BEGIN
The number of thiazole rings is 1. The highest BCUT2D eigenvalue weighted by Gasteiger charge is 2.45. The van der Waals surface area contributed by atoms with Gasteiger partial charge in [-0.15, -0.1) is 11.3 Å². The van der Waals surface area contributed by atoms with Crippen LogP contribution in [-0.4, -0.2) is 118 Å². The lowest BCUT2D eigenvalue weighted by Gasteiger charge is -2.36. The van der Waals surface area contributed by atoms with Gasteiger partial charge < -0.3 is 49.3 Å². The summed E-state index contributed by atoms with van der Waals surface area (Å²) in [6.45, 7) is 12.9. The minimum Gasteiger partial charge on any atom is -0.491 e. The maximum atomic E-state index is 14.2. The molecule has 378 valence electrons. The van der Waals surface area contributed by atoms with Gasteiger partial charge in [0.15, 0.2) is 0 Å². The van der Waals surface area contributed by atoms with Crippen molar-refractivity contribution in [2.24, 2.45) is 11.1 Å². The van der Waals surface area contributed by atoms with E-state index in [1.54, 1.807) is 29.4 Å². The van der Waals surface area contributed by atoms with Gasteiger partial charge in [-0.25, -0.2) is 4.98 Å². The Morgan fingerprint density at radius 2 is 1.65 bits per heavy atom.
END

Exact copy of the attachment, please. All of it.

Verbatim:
The number of thiazole rings is 1. The highest BCUT2D eigenvalue weighted by Gasteiger charge is 2.45. The van der Waals surface area contributed by atoms with Gasteiger partial charge in [-0.15, -0.1) is 11.3 Å². The van der Waals surface area contributed by atoms with Crippen LogP contribution in [-0.4, -0.2) is 118 Å². The lowest BCUT2D eigenvalue weighted by Gasteiger charge is -2.36. The van der Waals surface area contributed by atoms with Gasteiger partial charge < -0.3 is 49.3 Å². The summed E-state index contributed by atoms with van der Waals surface area (Å²) in [6.45, 7) is 12.9. The minimum Gasteiger partial charge on any atom is -0.491 e. The maximum atomic E-state index is 14.2. The molecule has 378 valence electrons. The van der Waals surface area contributed by atoms with Gasteiger partial charge in [0.15, 0.2) is 0 Å². The van der Waals surface area contributed by atoms with Crippen molar-refractivity contribution in [2.24, 2.45) is 11.1 Å². The van der Waals surface area contributed by atoms with E-state index in [1.54, 1.807) is 29.4 Å². The van der Waals surface area contributed by atoms with Gasteiger partial charge in [-0.25, -0.2) is 4.98 Å². The Morgan fingerprint density at radius 2 is 1.65 bits per heavy atom.